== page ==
Overall, Klein advocates for open dialogue and transparency.  This includes things like knowing the number of candidates who are being considered, the interview type, and general information about the organization. The more questions you ask and the information you know, the better prepared you will be. Open dialogue and transparency all go hand-in-hand with providing feedback. Klein’s opinion is that any feedback can be good feedback, if you are willing to be open-minded and transparency on all sides shows that expectations are being managed and maintained.

Klein promotes cautious optimism. Being excited about an opportunity is part of the job hunt, but that doesn’t mean that a candidate should put all their time and energy into a single role. By looking into multiple roles, you’re given the chance to further develop your interview skill set as well as understand that each role and process is different.  And who knows? You may receive negative feedback from an interview on Monday and apply it to an interview on Wednesday.

If you are unsure about how to ask HR or an interviewer why you’ve not been offered a role or what you could have done differently, reach out to Gabe at for tips and tricks to successful interviewing.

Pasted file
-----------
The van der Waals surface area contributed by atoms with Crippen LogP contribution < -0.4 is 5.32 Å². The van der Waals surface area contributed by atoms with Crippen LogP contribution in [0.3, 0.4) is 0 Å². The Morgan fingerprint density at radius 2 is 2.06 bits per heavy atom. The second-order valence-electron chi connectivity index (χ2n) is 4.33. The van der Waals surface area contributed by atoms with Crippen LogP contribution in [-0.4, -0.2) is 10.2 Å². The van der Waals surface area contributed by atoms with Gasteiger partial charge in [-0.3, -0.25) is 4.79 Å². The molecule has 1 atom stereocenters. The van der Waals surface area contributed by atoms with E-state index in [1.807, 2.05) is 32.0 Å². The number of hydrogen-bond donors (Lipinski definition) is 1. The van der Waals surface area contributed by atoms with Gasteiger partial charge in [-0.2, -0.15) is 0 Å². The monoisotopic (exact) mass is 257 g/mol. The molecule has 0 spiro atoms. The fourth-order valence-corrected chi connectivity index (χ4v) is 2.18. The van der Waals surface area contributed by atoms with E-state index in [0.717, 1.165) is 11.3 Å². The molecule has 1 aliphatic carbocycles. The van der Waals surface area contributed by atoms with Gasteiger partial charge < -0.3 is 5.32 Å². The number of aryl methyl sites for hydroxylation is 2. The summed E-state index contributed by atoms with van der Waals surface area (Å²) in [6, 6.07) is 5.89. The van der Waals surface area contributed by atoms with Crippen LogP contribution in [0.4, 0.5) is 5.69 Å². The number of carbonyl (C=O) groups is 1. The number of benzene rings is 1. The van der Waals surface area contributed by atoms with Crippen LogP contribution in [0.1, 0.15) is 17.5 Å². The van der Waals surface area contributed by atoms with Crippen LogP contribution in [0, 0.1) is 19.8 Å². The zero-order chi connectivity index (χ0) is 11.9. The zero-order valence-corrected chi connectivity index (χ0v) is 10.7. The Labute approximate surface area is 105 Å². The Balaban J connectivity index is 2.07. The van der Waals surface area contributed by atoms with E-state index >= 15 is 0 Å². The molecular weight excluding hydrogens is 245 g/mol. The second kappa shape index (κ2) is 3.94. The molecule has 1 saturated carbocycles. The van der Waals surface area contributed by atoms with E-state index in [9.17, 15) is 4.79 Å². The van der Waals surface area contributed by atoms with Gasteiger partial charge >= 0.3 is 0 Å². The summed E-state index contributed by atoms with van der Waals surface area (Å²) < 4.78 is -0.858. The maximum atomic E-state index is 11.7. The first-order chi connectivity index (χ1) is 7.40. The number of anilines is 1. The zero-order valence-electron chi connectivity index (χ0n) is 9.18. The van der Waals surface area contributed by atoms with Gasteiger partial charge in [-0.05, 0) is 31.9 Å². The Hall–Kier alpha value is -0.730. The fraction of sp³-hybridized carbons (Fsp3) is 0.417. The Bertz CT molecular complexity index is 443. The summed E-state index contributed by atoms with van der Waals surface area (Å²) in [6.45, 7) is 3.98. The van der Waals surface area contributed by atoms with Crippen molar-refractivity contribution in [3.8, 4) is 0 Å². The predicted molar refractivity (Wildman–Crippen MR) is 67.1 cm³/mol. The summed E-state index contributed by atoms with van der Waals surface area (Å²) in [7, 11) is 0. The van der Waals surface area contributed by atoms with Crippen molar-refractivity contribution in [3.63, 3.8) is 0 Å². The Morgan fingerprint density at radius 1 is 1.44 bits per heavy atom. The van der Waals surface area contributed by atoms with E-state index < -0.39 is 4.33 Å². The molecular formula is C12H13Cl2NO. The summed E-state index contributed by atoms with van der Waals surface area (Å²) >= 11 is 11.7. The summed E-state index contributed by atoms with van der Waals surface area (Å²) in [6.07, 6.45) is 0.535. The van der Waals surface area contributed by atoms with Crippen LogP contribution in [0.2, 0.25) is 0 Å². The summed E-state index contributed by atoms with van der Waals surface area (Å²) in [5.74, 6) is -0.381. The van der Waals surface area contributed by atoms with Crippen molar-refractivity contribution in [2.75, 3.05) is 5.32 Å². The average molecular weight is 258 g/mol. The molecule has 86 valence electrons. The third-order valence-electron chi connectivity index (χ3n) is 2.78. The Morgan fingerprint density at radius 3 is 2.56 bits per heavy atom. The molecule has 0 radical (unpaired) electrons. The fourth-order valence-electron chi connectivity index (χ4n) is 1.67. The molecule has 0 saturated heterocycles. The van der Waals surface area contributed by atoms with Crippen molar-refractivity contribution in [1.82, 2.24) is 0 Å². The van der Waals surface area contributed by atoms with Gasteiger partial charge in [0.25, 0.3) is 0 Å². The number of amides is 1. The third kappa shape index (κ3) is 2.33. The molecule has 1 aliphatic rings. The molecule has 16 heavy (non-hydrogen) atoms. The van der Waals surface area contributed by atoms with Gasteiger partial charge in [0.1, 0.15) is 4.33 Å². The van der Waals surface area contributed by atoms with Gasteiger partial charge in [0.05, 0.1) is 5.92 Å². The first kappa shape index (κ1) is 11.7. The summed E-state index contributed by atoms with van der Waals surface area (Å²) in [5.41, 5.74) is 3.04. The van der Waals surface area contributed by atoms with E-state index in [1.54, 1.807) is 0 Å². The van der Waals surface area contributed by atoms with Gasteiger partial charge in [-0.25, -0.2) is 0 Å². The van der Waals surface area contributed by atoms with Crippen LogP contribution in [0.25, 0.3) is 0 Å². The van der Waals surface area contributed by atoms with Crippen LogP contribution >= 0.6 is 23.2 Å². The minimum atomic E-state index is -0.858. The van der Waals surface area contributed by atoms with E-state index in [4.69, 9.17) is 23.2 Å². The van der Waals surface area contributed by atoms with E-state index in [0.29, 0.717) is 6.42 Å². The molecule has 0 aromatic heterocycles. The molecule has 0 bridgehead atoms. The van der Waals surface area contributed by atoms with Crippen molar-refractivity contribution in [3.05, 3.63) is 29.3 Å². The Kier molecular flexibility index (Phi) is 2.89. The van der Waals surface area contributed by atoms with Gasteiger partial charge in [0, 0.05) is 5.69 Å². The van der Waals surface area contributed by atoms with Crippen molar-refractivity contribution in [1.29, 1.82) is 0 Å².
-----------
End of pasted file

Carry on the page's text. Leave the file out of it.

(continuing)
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Posted in Career Tips, Talener Blog

Justin Cottrell Named President at Talener

January 12th, 2018

Talener CEO, Michael Dsupin, announced today that Talener Technology Staffing has promoted Justin Cottrell to President. Cottrell will oversee sales operations in Talener’s six offices: New York, Chicago, Boston, Washington DC Metro, Los Angeles & San Francisco.

Cottrell, a graduate of Dartmouth College, joined Talener as an entry-level Relationship Manager in 2010. He has excelled in sales with the help of his competitive spirit, business savvy, and leadership qualities. Over the past seven years, Cottrell has taken on 6 different positions, including launching Talener’s DC Metro office in 2015.

“Justin was among our first group of Talener employees who were hired in New York City,” says CEO Michael Dsupin. “He has been an integral part of helping to grow Talener.  Over the past year and a half, Justin has been delivering the Talener story to our six offices. He has developed deep, meaningful relationships across the entire organization. I look forward to helping him continue to grow our platform and take us to levels that we haven’t yet seen.”

In addition, Talener is also proud to announce the promotions of Kate Byrnes and Alicia Scully to Regional Directors. Byrnes & Scully, both Colgate University graduates, will oversee the Chicago / DC and New York regions, respectively.